23 Nov 2020

23 Nov 2020

Review status: a revised version of this preprint is currently under review for the journal NHESS.

Towards a compound event-oriented climate model evaluation: A decomposition of the underlying biases in multivariate fire and heat stress hazards

Roberto Villalobos-Herrera1,2, Emanuele Bevacqua3, Andreia F. S. Ribeiro4, Graeme Auld5, Laura Crocetti6,7, Bilyana Mircheva8, Minh Ha9, Jakob Zscheischler10,11,12, and Carlo De Michele13 Roberto Villalobos-Herrera et al.
  • 1School of Engineering, Newcastle University, Newcastle upon Tyne, NE2 1HA, United Kingdom
  • 2Escuela de Ingeniería Civil, Universidad de Costa Rica, Montes de Oca, San José 1150-2060, Costa Rica
  • 3Department of Meteorology, University of Reading, Reading, United Kingdom
  • 4Instituto Dom Luiz (IDL), Faculdade de Ciências, Universidade de Lisboa, 1749-016 Lisboa, Portugal
  • 5School of Mathematics, The University of Edinburgh, Edinburgh, United Kingdom
  • 6Department of Geodesy and Geoinformation, TU Wien, Vienna, Austria
  • 7Institute of Geodesy and Photogrammetry, ETH Zurich, Zurich, Switzerland
  • 8Department of Meteorology and Geophysics, Sofia University, Sofia, Bulgaria
  • 9Laboratoire Atmosphères, Milieux, Observations Spatiales (LATMOS), Sorbonne Université, Paris and Guyancourt, France
  • 10Climate and Environmental Physics, University of Bern, Bern, Switzerland
  • 11Oeschger Centre for Climate Change Research, University of Bern, Bern, Switzerland
  • 12Department of Computational Hydrosystems, Helmholtz Centre for Environmental Research - UFZ, Leipzig, Germany
  • 13Department of Civil and Environmental Engineering, Politecnico di Milano, Milan, Italy

Abstract. Climate models' outputs are affected by biases that need to be detected and adjusted to model climate impacts. Many climate hazards and climate-related impacts are associated with the interaction between multiple drivers, i.e. by compound events. So far climate model biases are typically assessed based on the hazard of interest, and it is unclear how much a potential bias in the dependence of the hazard drivers contributes to the overall bias and how the biases in the drivers interact. Here, based on copula theory, we develop a multivariate bias assessment framework, which allows for disentangling the biases in hazard indicators in terms of the underlying univariate drivers and their statistical dependence. Based on this framework, we dissect biases in fire and heat stress hazards in a suite of global climate models by considering two simplified hazard indicators, the wet-bulb globe temperature (WBGT) and the Chandler Burning Index (CBI). Both indices solely rely on temperature and relative humidity. The spatial pattern of the hazards indicators is well represented by climate models. However, substantial biases exist in the representation of extreme conditions, especially in the CBI (spatial average of absolute bias: 21 °C) due to the biases driven by relative humidity (20 °C). Biases in WBGT (1.1 °C) are small compared to the biases driven by temperature (1.9 °C) and relative humidity (1.4 °C), as the two biases compensate each other. In many regions, also biases related to the statistical dependence (0.85 °C) are important for WBGT, which indicates that well-designed physically-based multivariate bias adjustment should be considered for hazards and impacts that depend on multiple drivers. The proposed compound event-oriented evaluation of climate model biases is easily applicable to other hazard types. Furthermore, it can contribute to improved present and future risk assessments through increasing our understanding of the biases’ sources in the simulation of climate impacts.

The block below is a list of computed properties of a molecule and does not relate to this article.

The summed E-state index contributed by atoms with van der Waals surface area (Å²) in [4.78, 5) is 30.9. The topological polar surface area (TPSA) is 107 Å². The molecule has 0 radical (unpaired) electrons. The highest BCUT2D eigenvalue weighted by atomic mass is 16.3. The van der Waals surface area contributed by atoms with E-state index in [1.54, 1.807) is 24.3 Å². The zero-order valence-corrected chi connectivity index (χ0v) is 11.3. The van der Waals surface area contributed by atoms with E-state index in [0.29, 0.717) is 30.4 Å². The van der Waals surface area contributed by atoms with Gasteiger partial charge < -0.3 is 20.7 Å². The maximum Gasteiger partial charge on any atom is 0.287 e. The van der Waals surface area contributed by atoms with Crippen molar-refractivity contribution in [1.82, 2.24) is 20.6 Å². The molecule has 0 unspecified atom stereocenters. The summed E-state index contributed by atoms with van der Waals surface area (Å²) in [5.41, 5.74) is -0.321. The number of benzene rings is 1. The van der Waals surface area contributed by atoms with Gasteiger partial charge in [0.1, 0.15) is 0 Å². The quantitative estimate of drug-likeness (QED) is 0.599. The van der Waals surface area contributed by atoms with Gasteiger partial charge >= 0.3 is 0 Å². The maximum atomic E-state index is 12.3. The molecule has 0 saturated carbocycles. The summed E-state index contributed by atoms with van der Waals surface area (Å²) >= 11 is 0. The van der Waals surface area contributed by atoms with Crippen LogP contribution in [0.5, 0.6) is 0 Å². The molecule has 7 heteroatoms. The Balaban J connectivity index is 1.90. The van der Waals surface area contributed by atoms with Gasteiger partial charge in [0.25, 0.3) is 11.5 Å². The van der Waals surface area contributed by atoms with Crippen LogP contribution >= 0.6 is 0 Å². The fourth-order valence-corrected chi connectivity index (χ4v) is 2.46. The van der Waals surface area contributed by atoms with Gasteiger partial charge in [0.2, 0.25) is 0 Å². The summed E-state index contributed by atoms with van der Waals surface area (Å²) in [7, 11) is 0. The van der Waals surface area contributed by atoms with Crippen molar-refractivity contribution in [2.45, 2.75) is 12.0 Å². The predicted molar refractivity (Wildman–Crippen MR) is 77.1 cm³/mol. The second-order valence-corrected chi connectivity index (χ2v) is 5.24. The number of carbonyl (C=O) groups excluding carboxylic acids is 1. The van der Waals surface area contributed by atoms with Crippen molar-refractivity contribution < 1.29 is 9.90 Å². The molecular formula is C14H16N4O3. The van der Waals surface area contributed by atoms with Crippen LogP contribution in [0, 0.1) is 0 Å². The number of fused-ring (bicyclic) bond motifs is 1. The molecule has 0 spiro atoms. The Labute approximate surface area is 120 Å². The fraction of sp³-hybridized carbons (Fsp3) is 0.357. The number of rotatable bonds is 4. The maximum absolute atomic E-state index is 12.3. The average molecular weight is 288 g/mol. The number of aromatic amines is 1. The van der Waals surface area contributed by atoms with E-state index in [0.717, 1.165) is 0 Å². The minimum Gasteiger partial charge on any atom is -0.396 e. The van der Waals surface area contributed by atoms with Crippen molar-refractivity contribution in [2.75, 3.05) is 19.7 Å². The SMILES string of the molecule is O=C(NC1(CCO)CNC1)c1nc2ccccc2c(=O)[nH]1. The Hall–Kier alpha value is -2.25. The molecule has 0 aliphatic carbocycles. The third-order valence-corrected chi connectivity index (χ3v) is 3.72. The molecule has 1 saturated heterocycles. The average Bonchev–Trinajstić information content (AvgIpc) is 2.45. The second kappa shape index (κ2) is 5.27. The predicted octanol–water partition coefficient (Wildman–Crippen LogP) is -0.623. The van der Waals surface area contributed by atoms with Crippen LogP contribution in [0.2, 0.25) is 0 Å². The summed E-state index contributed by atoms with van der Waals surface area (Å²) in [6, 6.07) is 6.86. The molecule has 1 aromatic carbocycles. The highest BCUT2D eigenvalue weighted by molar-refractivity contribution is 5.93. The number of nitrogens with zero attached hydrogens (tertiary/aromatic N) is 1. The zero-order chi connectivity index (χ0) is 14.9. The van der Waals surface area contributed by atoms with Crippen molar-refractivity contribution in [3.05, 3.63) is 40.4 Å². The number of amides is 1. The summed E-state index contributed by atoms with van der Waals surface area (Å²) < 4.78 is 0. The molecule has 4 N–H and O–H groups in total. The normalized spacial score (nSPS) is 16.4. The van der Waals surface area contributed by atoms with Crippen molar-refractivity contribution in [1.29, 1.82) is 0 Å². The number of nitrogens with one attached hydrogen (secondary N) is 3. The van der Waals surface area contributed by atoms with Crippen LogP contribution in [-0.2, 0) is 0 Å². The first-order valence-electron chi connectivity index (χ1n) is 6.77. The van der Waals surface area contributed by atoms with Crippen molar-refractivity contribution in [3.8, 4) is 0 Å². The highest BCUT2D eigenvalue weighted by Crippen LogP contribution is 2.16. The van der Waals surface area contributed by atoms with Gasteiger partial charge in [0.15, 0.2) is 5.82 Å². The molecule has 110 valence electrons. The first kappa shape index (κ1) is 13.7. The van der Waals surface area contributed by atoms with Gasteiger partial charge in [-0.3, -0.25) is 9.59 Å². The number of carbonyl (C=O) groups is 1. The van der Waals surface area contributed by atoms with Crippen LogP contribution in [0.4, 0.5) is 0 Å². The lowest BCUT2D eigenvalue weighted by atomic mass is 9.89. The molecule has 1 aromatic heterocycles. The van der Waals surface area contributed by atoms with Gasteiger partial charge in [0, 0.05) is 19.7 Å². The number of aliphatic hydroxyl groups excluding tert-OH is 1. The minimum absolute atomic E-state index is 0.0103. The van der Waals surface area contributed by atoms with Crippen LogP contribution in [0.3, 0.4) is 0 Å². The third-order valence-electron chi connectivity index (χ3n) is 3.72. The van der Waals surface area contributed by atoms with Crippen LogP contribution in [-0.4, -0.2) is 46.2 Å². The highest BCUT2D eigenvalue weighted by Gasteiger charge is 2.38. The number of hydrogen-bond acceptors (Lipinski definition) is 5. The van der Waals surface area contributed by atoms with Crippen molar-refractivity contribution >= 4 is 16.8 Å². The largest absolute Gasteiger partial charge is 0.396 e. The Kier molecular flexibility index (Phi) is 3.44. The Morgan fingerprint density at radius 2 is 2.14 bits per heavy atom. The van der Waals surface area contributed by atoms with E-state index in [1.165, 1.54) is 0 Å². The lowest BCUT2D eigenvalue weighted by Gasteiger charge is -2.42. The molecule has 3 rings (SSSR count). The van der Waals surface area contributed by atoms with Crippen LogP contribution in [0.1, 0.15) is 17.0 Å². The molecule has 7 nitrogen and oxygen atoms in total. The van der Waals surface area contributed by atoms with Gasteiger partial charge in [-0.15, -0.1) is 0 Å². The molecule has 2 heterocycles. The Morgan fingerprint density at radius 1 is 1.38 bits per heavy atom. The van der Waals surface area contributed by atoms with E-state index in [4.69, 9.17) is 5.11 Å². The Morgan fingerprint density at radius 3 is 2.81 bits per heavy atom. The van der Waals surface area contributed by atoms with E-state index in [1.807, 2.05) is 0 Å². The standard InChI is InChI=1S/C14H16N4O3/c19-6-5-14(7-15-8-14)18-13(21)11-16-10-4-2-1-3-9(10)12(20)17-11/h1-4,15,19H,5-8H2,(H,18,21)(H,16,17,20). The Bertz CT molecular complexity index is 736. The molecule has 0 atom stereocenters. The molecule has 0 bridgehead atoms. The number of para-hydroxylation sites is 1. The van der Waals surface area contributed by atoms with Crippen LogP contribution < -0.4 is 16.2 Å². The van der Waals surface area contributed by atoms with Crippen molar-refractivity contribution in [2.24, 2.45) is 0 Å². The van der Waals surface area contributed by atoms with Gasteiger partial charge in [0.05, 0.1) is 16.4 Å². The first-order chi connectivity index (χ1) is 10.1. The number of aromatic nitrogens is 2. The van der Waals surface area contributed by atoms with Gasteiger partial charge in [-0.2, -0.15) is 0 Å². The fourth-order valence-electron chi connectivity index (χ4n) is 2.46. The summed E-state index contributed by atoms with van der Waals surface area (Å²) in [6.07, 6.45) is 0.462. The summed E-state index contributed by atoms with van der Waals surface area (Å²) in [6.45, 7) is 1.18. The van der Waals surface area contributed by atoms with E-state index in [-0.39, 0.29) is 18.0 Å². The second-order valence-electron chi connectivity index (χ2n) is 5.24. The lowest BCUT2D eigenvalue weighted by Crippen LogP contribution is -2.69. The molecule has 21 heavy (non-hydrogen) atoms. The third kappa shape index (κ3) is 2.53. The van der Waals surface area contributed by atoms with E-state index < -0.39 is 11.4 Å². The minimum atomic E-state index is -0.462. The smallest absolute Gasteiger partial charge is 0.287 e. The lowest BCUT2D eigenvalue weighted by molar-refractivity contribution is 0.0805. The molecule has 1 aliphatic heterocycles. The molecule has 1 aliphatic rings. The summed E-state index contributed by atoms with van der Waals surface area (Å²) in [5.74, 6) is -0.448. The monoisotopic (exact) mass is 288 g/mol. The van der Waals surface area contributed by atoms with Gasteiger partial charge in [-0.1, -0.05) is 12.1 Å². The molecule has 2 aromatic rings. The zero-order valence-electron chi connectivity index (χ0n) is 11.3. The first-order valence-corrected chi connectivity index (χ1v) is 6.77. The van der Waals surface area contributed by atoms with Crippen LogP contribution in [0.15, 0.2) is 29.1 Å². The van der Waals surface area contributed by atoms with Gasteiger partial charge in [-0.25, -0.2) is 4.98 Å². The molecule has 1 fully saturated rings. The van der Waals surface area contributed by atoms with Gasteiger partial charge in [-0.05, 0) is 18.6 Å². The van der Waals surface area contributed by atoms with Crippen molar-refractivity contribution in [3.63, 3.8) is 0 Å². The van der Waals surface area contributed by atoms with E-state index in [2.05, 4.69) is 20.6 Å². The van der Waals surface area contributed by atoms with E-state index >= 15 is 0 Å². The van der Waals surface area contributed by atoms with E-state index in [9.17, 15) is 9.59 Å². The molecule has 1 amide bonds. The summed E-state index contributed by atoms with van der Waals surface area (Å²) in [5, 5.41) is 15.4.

Roberto Villalobos-Herrera et al.

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Status: final response (author comments only)
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Roberto Villalobos-Herrera et al.

Roberto Villalobos-Herrera et al.


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Short summary
Climate hazards may be caused by events which have multiple drivers. Here we present a method to break down climate model biases in hazard indicators down to the bias caused by each driving variable. Using simplified fire and heat stress indicators driven by temperature and relative humidity, we show how multivariate indicators may have complex biases and that the relationship between driving variables is a source of bias that must be considered in climate model bias corrections.